HEALDTON — Two resolutions were grudgingly approved Monday night as a few council members voted yes, “under duress,” to approve recall elections.
Petitions to recall council members Treva Gage and Linda Hill were filed with the city clerk in July, claiming the two women violated the law. However, both answered the petitions saying it was not a willful violation since they were left to run a council meeting in the absence of the city attorney, current city manager and the mayor.
While the resolutions failed several times, the approval on  Monday will now allow an election to take place for the two seats, as city charter intended. Both council members can choose to run for re-election. The election is scheduled for Feb. 14, 2017.
Interim City Manager Brian Scribner said while city charter states a special election must be held within 30 days, the charter is outdated and the state no
longer allows special elections to be held. The earliest the city can have an election is a pre-specified date with the state, which is Feb. 14, he said.
Due to the resolutions not being approved the first two times around, with the deciding vote resting on the shoulders of Councilman Manuel Davila, Healdton residents then filed petition to recall him as a council member, as well.
The statement of recall states Davila “willfully acted to violate the electoral rights of the citizens of Healdton and the city codes by not listening to the recommendation of the city attorney on two separate occasions.”
Davila responded, saying he did not willfully act to violate neither the citizens’ electoral rights, nor the city codes. In addition, he said the city clerk and city attorney failed to follow sections of the city charter by “certifying and validating the recall petitions filed with the city in August.”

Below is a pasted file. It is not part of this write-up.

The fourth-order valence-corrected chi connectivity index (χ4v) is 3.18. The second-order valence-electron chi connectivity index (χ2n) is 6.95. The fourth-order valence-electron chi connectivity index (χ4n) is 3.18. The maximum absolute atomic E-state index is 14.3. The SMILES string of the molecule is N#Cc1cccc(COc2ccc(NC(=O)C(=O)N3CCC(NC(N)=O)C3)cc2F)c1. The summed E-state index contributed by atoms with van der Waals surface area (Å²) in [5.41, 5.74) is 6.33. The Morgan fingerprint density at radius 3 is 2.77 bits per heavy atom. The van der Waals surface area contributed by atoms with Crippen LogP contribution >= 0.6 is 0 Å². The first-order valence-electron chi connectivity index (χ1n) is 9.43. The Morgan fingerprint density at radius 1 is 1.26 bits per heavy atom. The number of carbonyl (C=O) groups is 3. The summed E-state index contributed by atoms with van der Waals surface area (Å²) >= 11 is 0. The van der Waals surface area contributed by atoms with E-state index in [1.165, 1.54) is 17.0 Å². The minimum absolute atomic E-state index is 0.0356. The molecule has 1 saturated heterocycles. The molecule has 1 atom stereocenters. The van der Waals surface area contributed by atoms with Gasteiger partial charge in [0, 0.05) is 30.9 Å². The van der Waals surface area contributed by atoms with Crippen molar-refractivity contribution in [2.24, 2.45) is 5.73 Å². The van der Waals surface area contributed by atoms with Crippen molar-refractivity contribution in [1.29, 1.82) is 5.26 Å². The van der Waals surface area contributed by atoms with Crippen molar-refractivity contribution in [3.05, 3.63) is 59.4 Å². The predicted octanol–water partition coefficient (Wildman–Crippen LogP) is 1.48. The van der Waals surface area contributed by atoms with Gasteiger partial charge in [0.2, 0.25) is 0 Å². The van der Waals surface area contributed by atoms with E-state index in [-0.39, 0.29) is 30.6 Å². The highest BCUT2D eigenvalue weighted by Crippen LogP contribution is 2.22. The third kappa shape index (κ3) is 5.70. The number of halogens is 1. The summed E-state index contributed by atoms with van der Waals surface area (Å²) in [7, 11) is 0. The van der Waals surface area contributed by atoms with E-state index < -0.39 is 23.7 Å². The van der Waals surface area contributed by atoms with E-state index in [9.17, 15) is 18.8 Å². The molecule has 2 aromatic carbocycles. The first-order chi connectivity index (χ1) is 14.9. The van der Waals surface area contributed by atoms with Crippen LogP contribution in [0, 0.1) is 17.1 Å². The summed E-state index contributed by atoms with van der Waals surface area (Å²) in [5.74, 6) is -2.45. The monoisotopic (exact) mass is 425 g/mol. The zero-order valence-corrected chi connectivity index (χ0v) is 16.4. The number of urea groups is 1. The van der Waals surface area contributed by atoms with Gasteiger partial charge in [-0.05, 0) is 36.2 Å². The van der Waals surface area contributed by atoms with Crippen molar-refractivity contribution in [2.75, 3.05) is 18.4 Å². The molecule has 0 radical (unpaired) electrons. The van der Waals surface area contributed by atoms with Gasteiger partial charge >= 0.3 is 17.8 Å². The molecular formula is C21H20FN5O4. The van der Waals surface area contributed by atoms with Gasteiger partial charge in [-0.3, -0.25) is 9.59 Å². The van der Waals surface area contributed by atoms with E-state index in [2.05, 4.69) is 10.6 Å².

“The petitions clearly did not meet the charter requirements regarding the preparation and circulation of a recall petition. I felt the need to express my disapproval of their decision to disregard City Charter by voting ‘No’ on the resolution on Sept. 8 and Sept. 19, which was within the time period required by charter,” Davila wrote.
Gage spoke about the circulation of the recall petition during previous city council meetings saying several people who signed the petition were misinformed about what they were signing.
“My vote has always been and will continue to be in the best interest of all the citizens of Healdton, not just the select few attempting to run this council to further their own personal agendas,” Davila’s answer to the recall petition states.
Since the initial recall petition has been filed and Davila’s answer has been filed, residents are now required to get 92 signatures to take to city council in order for another resolution to be presented to the council.
Scribner said depending on when, or if, the signatures are acquired and if a resolution is approved on time, Davila’s seat may or may not be on the ballot during the same election for Hill and Gage’s seats.
The cost of having the elections will come out of the taxpayer’s pockets, though. Some of the costs involved include printing ballots, paying poll workers, having inspectors pick up the election information and some other minimal costs, such as postage for absentee ballots, Carter County Election Board Secretery Diane Hall said.
Hall said the two inspectors make $97 each and it is $87 per poll worker, of which there would be four for Healdton’s precinct.